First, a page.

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Third-Party Servicing of Medical Devices

Proper servicing of complex, life-saving and life-sustaining medical devices is vital to their safe and effective functioning and the safety of patients and device users. Original equipment manufacturers (OEMs) dedicate extensive resources to establishing comprehensive servicing programs to ensure that their devices are properly maintained and continue to meet safety and effectiveness standards as determined by FDA.

OEM servicing programs must follow strict requirements set out in FDA’s Quality System Regulation, which include specific instructions for training, part and component replacement, documentation of servicing activities, and more. In addition, OEMs and their authorized servicers are subject to numerous other FDA regulations covering reporting of adverse events, recalls, registration with the agency, and many others. This comprehensive set of post-market requirements helps ensure that all servicing done to a medical device is done by properly trained, properly equipped technicians; that all work is thoroughly documented; and adverse events are reported to the agency.


FDA Requirements OEM Third Party Servicers
checklistQuality System Regulation (OSR) (21 CFR 820)
Ensures that all servicing operations are carefully controlled and executed.
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pen and paperRegistration (21 CFR 807)
Ensures that FDA knows who is repairing medical devices.
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document with chartMedical Device Reporting (MDR) (21 CFR 803)
Ensures that FDA and OEMs know about potentially serious device problems.
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box inside turning circleVoluntary Recalls (21 CFR 7)
Ensures that potential device problems are addressed quickly and efficiently.
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magnifying glass over checkmarkCorrections and Removals (21 CFR 806)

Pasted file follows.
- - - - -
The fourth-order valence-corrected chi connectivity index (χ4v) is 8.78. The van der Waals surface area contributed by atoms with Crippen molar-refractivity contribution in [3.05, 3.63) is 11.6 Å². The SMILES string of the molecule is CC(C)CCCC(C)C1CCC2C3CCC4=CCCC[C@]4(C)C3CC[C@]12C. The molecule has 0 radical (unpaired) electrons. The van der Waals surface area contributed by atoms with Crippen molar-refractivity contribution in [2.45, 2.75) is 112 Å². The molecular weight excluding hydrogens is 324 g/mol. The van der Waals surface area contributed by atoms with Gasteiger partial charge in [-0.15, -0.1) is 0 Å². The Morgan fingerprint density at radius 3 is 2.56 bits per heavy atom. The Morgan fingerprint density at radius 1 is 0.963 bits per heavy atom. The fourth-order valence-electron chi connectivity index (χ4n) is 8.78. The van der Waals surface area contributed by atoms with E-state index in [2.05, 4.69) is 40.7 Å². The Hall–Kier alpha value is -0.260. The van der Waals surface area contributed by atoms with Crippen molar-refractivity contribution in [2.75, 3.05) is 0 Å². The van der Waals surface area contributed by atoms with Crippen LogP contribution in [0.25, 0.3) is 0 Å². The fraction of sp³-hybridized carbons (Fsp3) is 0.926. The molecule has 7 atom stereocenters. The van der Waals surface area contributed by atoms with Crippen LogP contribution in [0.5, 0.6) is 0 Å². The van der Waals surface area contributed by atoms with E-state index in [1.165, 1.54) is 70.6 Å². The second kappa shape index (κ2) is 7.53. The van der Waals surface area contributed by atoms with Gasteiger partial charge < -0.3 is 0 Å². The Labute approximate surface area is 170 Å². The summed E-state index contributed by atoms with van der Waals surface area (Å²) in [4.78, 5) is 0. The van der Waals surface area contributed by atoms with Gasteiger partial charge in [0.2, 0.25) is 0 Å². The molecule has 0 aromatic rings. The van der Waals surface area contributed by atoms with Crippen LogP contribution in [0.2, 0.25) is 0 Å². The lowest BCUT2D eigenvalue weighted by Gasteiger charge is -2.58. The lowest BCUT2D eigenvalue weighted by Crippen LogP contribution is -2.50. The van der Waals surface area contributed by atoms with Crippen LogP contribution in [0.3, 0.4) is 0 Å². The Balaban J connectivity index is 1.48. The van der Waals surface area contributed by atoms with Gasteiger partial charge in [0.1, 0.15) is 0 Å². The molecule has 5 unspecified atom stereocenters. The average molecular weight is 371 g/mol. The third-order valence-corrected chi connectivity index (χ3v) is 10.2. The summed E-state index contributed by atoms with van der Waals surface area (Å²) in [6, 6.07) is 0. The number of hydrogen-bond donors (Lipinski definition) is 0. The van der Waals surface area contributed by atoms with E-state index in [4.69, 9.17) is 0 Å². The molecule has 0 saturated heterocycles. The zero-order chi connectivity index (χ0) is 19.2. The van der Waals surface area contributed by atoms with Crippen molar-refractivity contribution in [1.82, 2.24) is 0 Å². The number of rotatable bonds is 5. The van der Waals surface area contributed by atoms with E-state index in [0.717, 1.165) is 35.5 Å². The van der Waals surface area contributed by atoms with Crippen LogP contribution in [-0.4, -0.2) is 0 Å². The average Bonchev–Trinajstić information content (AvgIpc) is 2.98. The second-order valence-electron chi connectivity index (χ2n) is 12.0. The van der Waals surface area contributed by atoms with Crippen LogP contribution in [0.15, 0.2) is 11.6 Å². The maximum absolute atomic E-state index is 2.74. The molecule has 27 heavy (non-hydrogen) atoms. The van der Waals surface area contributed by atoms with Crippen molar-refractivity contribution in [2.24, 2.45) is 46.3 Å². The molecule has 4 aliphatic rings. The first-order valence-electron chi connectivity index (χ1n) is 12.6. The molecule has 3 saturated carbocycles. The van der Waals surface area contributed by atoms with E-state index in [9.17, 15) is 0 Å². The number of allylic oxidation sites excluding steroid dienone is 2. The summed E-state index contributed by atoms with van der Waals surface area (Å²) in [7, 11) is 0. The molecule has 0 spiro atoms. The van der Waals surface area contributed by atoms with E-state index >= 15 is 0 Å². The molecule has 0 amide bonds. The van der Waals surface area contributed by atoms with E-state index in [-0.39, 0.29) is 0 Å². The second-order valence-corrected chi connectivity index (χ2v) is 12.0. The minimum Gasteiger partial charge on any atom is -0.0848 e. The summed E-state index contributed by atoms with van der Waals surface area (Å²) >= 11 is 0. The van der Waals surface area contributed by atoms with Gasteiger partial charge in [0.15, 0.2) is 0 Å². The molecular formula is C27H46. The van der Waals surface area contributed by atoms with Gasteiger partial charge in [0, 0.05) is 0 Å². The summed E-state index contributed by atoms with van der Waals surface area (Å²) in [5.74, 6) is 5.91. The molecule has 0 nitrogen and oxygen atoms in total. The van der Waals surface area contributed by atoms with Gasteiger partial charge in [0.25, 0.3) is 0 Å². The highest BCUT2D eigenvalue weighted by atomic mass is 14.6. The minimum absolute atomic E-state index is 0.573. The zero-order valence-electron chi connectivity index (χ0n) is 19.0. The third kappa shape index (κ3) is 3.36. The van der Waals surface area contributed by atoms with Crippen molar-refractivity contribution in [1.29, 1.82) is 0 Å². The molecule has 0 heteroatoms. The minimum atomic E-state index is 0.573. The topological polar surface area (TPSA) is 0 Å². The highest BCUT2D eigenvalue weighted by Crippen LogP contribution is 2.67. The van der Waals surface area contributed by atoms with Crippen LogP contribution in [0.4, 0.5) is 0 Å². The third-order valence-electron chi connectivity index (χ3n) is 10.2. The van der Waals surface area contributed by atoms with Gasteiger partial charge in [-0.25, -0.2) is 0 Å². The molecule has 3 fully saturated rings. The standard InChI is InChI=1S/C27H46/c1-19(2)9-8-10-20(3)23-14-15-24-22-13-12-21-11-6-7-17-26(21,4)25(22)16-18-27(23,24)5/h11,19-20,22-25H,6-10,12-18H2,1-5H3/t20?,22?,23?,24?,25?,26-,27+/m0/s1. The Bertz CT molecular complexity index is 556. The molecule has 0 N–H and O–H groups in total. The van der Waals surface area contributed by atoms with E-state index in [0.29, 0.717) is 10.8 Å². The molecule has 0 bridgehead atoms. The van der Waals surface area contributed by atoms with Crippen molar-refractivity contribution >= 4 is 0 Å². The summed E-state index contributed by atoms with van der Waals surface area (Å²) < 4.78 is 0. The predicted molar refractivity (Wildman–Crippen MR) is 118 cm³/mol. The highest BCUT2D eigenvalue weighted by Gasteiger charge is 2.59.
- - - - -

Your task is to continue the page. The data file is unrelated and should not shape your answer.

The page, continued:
Ensures that potential device problems are addressed quickly and efficiently.


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In addition to servicing their own products, many OEMs also act as third-party servicers to other OEMs and comply with FDA regulations. Some OEMs also rely on contracted third-party servicers to meet their own servicing needs and hold these authorized servicers to the same servicing regulations the OEM is required to meet.

However, there are tens of thousands of unregulated third-party servicers working on complex medical devices -- ventilators, imaging systems, infusion pumps, patient monitors, etc. -- without proper training and sometimes without appropriate equipment and replacement parts. They are not required to follow the same extensive FDA regulatory requirements as OEMs and their authorized servicers, putting patients and device users at risk. They are not even required to submit basic servicing information to FDA, which means the agency and OEMs are essentially flying blind and cannot ensure devices continue to meet their original standard of safety and effectiveness.

Patient Harm from Unregulated Third-Party Servicers

The lack of regulation of third-party servicers has the potential to harm patients. FDA estimated in May 2018 that there were up to 21,000 companies servicing medical devices. The agency further reported that unregulated third-party servicers were associated with more than 4,300 negative incidents involving medical devices, including 40 deaths and 294 serious patient or device user injuries.

To ensure patient safety, third-party servicers should be required to follow the same regulatory requirements as OEMs – including adverse event reporting, registration to enable FDA inspection, and quality system requirements –  so the devices they service continue to meet FDA’s high standards of safety and effectiveness.

Fallacy of “Right to Repair”

Proponents of the so-called “Right to Repair” movement demand that unregulated third-party servicers be given unlimited access to service manuals and other proprietary OEM information. Such a move would only serve to put patients and device users at greater risk. Access to the latest manuals is no substitution for the extensive training, knowledge and expertise provided by the OEM.

Even unauthorized third-party servicers that may have previously worked for an OEM and have knowledge or expertise for earlier models of devices on the market are not equipped to continue to work on these devices.  The pace of medical technology innovation is so rapid that these technicians’ expertise can quickly become obsolete, rendering their work on newer-model devices potentially dangerous to patients and other device users.